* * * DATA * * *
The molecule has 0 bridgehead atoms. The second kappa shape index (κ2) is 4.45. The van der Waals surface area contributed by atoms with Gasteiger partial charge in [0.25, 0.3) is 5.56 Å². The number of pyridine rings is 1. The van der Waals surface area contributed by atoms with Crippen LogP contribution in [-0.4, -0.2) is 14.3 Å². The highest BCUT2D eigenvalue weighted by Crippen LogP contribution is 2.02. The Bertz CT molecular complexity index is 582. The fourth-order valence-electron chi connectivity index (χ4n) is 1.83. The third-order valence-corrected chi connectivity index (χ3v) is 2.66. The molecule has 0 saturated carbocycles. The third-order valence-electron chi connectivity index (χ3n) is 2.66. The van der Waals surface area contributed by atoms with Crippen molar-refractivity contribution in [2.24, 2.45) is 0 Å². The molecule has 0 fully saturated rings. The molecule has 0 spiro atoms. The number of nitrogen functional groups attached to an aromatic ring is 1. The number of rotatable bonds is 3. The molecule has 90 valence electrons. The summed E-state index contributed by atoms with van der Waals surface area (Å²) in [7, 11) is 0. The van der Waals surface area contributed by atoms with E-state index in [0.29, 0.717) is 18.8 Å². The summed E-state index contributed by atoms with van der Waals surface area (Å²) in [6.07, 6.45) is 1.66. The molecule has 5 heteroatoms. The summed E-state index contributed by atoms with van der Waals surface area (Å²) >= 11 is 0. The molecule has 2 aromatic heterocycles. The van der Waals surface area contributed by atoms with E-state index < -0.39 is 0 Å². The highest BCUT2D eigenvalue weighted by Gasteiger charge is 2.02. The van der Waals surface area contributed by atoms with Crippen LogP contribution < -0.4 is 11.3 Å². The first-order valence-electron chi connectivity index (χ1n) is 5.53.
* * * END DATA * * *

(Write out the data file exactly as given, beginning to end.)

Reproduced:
The molecule has 0 bridgehead atoms. The second kappa shape index (κ2) is 4.45. The van der Waals surface area contributed by atoms with Gasteiger partial charge in [0.25, 0.3) is 5.56 Å². The number of pyridine rings is 1. The van der Waals surface area contributed by atoms with Crippen LogP contribution in [-0.4, -0.2) is 14.3 Å². The highest BCUT2D eigenvalue weighted by Crippen LogP contribution is 2.02. The Bertz CT molecular complexity index is 582. The fourth-order valence-electron chi connectivity index (χ4n) is 1.83. The third-order valence-corrected chi connectivity index (χ3v) is 2.66. The molecule has 0 saturated carbocycles. The third-order valence-electron chi connectivity index (χ3n) is 2.66. The van der Waals surface area contributed by atoms with Crippen molar-refractivity contribution in [2.24, 2.45) is 0 Å². The molecule has 0 fully saturated rings. The molecule has 0 spiro atoms. The number of nitrogen functional groups attached to an aromatic ring is 1. The number of rotatable bonds is 3. The molecule has 90 valence electrons. The summed E-state index contributed by atoms with van der Waals surface area (Å²) in [7, 11) is 0. The van der Waals surface area contributed by atoms with E-state index in [0.29, 0.717) is 18.8 Å². The summed E-state index contributed by atoms with van der Waals surface area (Å²) in [6.07, 6.45) is 1.66. The molecule has 5 heteroatoms. The summed E-state index contributed by atoms with van der Waals surface area (Å²) >= 11 is 0. The molecule has 2 aromatic heterocycles. The van der Waals surface area contributed by atoms with E-state index < -0.39 is 0 Å². The highest BCUT2D eigenvalue weighted by Gasteiger charge is 2.02. The van der Waals surface area contributed by atoms with Crippen LogP contribution < -0.4 is 11.3 Å². The first-order valence-electron chi connectivity index (χ1n) is 5.53.